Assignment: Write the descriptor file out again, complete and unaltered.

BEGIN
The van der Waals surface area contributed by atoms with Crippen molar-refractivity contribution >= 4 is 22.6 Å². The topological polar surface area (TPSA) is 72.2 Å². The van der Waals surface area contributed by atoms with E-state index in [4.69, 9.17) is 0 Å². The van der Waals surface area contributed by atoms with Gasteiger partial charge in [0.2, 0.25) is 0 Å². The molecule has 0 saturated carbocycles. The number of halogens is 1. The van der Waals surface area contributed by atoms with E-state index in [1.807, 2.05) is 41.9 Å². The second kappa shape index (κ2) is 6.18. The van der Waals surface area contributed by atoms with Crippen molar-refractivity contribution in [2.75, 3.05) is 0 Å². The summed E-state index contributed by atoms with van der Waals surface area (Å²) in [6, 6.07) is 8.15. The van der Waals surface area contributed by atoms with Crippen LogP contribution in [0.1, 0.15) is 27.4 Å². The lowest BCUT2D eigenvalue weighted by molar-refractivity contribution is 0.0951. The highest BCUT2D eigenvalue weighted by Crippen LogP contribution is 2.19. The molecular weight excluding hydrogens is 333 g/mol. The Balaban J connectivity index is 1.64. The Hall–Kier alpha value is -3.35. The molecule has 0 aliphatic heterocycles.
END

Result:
The van der Waals surface area contributed by atoms with Crippen molar-refractivity contribution >= 4 is 22.6 Å². The topological polar surface area (TPSA) is 72.2 Å². The van der Waals surface area contributed by atoms with E-state index in [4.69, 9.17) is 0 Å². The van der Waals surface area contributed by atoms with Gasteiger partial charge in [0.2, 0.25) is 0 Å². The molecule has 0 saturated carbocycles. The number of halogens is 1. The van der Waals surface area contributed by atoms with E-state index in [1.807, 2.05) is 41.9 Å². The second kappa shape index (κ2) is 6.18. The van der Waals surface area contributed by atoms with Crippen molar-refractivity contribution in [2.75, 3.05) is 0 Å². The summed E-state index contributed by atoms with van der Waals surface area (Å²) in [6, 6.07) is 8.15. The van der Waals surface area contributed by atoms with Crippen LogP contribution in [0.1, 0.15) is 27.4 Å². The lowest BCUT2D eigenvalue weighted by molar-refractivity contribution is 0.0951. The highest BCUT2D eigenvalue weighted by Crippen LogP contribution is 2.19. The molecular weight excluding hydrogens is 333 g/mol. The Balaban J connectivity index is 1.64. The Hall–Kier alpha value is -3.35. The molecule has 0 aliphatic heterocycles.